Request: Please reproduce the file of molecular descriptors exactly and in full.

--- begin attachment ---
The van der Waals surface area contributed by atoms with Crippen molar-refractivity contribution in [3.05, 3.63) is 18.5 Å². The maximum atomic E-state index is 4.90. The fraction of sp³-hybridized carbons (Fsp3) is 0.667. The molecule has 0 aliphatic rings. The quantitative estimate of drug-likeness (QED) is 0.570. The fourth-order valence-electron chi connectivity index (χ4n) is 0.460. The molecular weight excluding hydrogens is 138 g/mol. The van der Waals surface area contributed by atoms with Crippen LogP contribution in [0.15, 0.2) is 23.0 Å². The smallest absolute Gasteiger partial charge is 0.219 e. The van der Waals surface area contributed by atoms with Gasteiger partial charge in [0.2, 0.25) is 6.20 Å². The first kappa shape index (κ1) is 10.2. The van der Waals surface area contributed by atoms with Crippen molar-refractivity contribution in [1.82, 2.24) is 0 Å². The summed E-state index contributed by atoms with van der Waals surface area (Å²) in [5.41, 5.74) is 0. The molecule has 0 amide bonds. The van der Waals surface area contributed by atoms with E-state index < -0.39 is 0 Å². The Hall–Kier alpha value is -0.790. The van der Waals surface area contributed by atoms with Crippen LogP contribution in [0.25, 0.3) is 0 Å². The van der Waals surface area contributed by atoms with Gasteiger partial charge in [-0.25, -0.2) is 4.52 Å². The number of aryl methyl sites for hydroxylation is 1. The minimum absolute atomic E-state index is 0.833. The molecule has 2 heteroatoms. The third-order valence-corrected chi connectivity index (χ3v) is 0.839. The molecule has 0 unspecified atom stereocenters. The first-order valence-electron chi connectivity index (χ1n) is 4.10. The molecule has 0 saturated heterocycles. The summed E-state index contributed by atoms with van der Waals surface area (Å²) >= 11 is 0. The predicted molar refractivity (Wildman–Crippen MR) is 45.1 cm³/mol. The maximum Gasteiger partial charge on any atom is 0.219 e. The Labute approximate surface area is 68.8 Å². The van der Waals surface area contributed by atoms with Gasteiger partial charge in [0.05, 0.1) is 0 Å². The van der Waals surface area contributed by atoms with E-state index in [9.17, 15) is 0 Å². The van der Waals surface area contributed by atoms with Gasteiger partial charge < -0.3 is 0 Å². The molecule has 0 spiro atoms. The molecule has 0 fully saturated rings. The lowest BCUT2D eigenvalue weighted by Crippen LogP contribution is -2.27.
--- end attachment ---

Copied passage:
The van der Waals surface area contributed by atoms with Crippen molar-refractivity contribution in [3.05, 3.63) is 18.5 Å². The maximum atomic E-state index is 4.90. The fraction of sp³-hybridized carbons (Fsp3) is 0.667. The molecule has 0 aliphatic rings. The quantitative estimate of drug-likeness (QED) is 0.570. The fourth-order valence-electron chi connectivity index (χ4n) is 0.460. The molecular weight excluding hydrogens is 138 g/mol. The van der Waals surface area contributed by atoms with Crippen LogP contribution in [0.15, 0.2) is 23.0 Å². The smallest absolute Gasteiger partial charge is 0.219 e. The van der Waals surface area contributed by atoms with Gasteiger partial charge in [0.2, 0.25) is 6.20 Å². The first kappa shape index (κ1) is 10.2. The van der Waals surface area contributed by atoms with Crippen molar-refractivity contribution in [1.82, 2.24) is 0 Å². The summed E-state index contributed by atoms with van der Waals surface area (Å²) in [5.41, 5.74) is 0. The molecule has 0 amide bonds. The van der Waals surface area contributed by atoms with E-state index < -0.39 is 0 Å². The Hall–Kier alpha value is -0.790. The van der Waals surface area contributed by atoms with Crippen LogP contribution in [0.25, 0.3) is 0 Å². The van der Waals surface area contributed by atoms with Gasteiger partial charge in [-0.25, -0.2) is 4.52 Å². The number of aryl methyl sites for hydroxylation is 1. The minimum absolute atomic E-state index is 0.833. The molecule has 2 heteroatoms. The third-order valence-corrected chi connectivity index (χ3v) is 0.839. The molecule has 0 unspecified atom stereocenters. The first-order valence-electron chi connectivity index (χ1n) is 4.10. The molecule has 0 saturated heterocycles. The summed E-state index contributed by atoms with van der Waals surface area (Å²) >= 11 is 0. The predicted molar refractivity (Wildman–Crippen MR) is 45.1 cm³/mol. The maximum Gasteiger partial charge on any atom is 0.219 e. The Labute approximate surface area is 68.8 Å². The van der Waals surface area contributed by atoms with Gasteiger partial charge in [0.05, 0.1) is 0 Å². The van der Waals surface area contributed by atoms with E-state index in [9.17, 15) is 0 Å². The van der Waals surface area contributed by atoms with Gasteiger partial charge < -0.3 is 0 Å². The molecule has 0 spiro atoms. The molecule has 0 fully saturated rings. The lowest BCUT2D eigenvalue weighted by Crippen LogP contribution is -2.27.